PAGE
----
Healthcare reporters have been in a frenzy to report this week that the ACA is a done deal and states should get on with it. The election certainly changes the dynamic in the repeal effort, as Speaker John Boehner indicated in a recent interview with ABC News, yet the implementation battle is far from over.
The next interesting story line is developing out of an OK lawsuit pertaining to the legality of subsidies being made available in the federal exchange. To be more specific, it challenges an IRS rule that imposes an ACA employer mandate where the statute does not appear to authorize it. If this case were to prevail, it would undermine the “fallback” federal exchange that is going to be established for states that opt to forgo setting up their own state exchange.
Governors in SC, GA, FL, KS, VA, MO are on record that they will not set up a state exchange. Most believe, minus the Democratic Governor of MO since a ballot question prevents him from unilaterally setting up an exchange, that the subsidies will not be available in the federal exchange, and will put the federal government between a rock and a hard place.
The election results at the state level also play into this story.
It’s no secret that our nation’s economy is struggling, and the president’s health care law, enacted in 2010, is making things worse — raising health costs and making it harder for small businesses to hire workers. The only way to change this is by repealing ObamaCare in its entirety.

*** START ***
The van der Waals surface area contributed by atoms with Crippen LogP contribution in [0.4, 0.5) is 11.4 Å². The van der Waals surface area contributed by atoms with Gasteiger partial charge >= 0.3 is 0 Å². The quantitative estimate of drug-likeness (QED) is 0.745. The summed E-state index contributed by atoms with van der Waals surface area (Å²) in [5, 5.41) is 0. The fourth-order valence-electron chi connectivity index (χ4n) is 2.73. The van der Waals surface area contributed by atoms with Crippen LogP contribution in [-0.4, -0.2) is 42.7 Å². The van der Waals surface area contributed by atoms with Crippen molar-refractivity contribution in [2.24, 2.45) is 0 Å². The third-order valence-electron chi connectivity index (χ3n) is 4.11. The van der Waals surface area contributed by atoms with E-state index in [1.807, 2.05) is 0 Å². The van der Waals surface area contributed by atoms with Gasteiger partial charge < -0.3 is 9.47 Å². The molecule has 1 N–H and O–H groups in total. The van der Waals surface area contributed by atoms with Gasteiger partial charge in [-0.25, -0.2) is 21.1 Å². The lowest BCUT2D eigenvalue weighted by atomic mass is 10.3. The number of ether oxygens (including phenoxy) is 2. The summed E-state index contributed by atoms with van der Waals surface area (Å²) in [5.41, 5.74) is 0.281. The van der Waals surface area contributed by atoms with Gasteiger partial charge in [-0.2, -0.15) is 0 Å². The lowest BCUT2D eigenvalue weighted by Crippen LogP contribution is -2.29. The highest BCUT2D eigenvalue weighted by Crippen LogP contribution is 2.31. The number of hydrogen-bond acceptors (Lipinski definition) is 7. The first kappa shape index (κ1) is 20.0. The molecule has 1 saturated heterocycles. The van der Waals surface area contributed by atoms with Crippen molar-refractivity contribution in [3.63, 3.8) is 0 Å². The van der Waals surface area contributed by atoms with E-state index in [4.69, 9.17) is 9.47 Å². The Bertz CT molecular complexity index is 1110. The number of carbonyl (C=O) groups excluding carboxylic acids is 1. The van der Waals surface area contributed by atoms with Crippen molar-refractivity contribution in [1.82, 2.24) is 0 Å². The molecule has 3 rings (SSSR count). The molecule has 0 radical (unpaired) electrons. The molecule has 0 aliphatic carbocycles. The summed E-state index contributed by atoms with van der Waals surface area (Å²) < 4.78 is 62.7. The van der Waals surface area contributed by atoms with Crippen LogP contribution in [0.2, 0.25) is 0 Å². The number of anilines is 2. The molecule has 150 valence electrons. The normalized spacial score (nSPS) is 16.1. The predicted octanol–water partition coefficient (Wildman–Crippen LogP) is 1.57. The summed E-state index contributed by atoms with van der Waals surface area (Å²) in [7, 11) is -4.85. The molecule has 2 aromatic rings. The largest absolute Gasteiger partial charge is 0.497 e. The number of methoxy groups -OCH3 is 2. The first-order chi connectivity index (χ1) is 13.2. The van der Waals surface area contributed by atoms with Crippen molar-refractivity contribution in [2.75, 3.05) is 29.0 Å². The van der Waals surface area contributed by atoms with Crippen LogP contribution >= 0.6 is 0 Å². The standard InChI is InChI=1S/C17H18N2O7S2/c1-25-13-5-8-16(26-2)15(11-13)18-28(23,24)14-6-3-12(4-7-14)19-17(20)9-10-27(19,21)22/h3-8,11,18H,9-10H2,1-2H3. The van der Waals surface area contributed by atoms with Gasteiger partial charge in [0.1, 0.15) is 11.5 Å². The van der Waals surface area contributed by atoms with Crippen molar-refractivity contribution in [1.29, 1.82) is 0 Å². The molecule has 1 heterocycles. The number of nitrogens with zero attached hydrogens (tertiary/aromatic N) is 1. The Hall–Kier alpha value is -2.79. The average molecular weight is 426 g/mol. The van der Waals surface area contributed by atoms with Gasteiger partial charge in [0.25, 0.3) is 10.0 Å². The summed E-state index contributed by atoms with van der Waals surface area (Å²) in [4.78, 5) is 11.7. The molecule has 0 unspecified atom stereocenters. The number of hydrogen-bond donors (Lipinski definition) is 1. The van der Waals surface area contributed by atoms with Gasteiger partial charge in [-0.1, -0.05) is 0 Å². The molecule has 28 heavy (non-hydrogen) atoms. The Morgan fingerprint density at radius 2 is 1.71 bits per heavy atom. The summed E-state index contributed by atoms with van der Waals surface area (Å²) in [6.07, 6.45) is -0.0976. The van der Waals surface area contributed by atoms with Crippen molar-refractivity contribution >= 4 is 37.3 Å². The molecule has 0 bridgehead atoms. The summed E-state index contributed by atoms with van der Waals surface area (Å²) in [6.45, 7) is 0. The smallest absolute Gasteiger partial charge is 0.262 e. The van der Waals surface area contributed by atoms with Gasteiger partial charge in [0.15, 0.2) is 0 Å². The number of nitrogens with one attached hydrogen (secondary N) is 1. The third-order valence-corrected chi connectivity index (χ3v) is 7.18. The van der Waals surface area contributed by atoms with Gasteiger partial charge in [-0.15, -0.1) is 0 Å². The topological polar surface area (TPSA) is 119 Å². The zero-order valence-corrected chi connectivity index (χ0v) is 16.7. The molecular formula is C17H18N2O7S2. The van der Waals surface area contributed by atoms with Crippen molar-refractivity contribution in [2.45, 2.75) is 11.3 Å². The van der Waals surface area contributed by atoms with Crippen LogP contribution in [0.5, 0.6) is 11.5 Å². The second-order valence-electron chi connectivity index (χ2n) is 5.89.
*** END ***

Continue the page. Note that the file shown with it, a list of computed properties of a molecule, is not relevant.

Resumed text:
There has been much renewed media focus on the president’s health care law in recent months because the U.S. Supreme Court is expected to rule in June on the question of whether the law is constitutional. But the American people have never lost their focus on it. They didn’t like the law when it was rammed through Congress by President Obama and a Democratic majority in 2010, and according to most public opinion surveys, they like it even less now.
It’s not difficult to understand why most Americans remain opposed to ObamaCare. Many question its constitutionality; I’m certainly one of them. But the law’s negative impact on Americans’ daily lives is what I hear about the most.
Americans are dealing every day with the tough realities of life in the Obama economy. They’re facing rising prices for food, gas, college tuition and health care. Many are out of work. And among those fortunate enough to have jobs, many are struggling to keep them. Couple this with the ever-present specter of higher taxes — which are constantly being threatened by the president and his advisors — and the possibility of another downgrade in our nation’s credit rating as a consequence of the national debt that has exploded under the president’s spending policies, and it’s a pretty grim picture. If you’re reading this, you know exactly what I mean.